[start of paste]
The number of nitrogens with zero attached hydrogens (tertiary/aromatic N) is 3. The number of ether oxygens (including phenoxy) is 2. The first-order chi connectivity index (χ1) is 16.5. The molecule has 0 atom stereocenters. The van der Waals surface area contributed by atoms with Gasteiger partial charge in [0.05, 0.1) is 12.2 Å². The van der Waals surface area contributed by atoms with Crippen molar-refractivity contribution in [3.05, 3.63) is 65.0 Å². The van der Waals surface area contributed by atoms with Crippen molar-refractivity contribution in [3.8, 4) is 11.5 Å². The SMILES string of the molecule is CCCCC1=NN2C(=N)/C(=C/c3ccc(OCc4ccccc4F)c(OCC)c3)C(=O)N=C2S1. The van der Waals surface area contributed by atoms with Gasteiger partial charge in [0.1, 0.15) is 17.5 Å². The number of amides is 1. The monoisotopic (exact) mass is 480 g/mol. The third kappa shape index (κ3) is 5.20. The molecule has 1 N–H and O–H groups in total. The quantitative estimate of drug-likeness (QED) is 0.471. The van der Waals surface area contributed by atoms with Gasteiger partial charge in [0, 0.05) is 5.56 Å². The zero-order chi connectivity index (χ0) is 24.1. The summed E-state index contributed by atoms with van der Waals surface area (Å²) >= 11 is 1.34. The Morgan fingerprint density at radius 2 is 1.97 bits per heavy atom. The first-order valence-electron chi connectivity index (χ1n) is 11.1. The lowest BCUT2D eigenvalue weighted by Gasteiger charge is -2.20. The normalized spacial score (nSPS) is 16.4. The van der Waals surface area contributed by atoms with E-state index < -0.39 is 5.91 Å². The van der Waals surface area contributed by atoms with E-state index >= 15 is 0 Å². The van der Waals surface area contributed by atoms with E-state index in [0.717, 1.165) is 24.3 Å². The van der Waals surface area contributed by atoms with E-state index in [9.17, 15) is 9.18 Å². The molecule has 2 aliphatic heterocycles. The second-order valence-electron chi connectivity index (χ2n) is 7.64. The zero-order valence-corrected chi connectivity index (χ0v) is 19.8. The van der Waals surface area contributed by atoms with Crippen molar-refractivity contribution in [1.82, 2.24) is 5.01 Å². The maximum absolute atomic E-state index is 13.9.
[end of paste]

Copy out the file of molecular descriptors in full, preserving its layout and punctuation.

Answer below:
The number of nitrogens with zero attached hydrogens (tertiary/aromatic N) is 3. The number of ether oxygens (including phenoxy) is 2. The first-order chi connectivity index (χ1) is 16.5. The molecule has 0 atom stereocenters. The van der Waals surface area contributed by atoms with Gasteiger partial charge in [0.05, 0.1) is 12.2 Å². The van der Waals surface area contributed by atoms with Crippen molar-refractivity contribution in [3.05, 3.63) is 65.0 Å². The van der Waals surface area contributed by atoms with Crippen molar-refractivity contribution in [3.8, 4) is 11.5 Å². The SMILES string of the molecule is CCCCC1=NN2C(=N)/C(=C/c3ccc(OCc4ccccc4F)c(OCC)c3)C(=O)N=C2S1. The van der Waals surface area contributed by atoms with Gasteiger partial charge in [0.1, 0.15) is 17.5 Å². The number of amides is 1. The monoisotopic (exact) mass is 480 g/mol. The third kappa shape index (κ3) is 5.20. The molecule has 1 N–H and O–H groups in total. The quantitative estimate of drug-likeness (QED) is 0.471. The van der Waals surface area contributed by atoms with Gasteiger partial charge in [0, 0.05) is 5.56 Å². The zero-order chi connectivity index (χ0) is 24.1. The summed E-state index contributed by atoms with van der Waals surface area (Å²) >= 11 is 1.34. The Morgan fingerprint density at radius 2 is 1.97 bits per heavy atom. The first-order valence-electron chi connectivity index (χ1n) is 11.1. The lowest BCUT2D eigenvalue weighted by Gasteiger charge is -2.20. The normalized spacial score (nSPS) is 16.4. The van der Waals surface area contributed by atoms with E-state index < -0.39 is 5.91 Å². The van der Waals surface area contributed by atoms with E-state index >= 15 is 0 Å². The van der Waals surface area contributed by atoms with E-state index in [0.717, 1.165) is 24.3 Å². The van der Waals surface area contributed by atoms with E-state index in [9.17, 15) is 9.18 Å². The molecule has 2 aliphatic heterocycles. The second-order valence-electron chi connectivity index (χ2n) is 7.64. The zero-order valence-corrected chi connectivity index (χ0v) is 19.8. The van der Waals surface area contributed by atoms with Crippen molar-refractivity contribution in [1.82, 2.24) is 5.01 Å². The maximum absolute atomic E-state index is 13.9.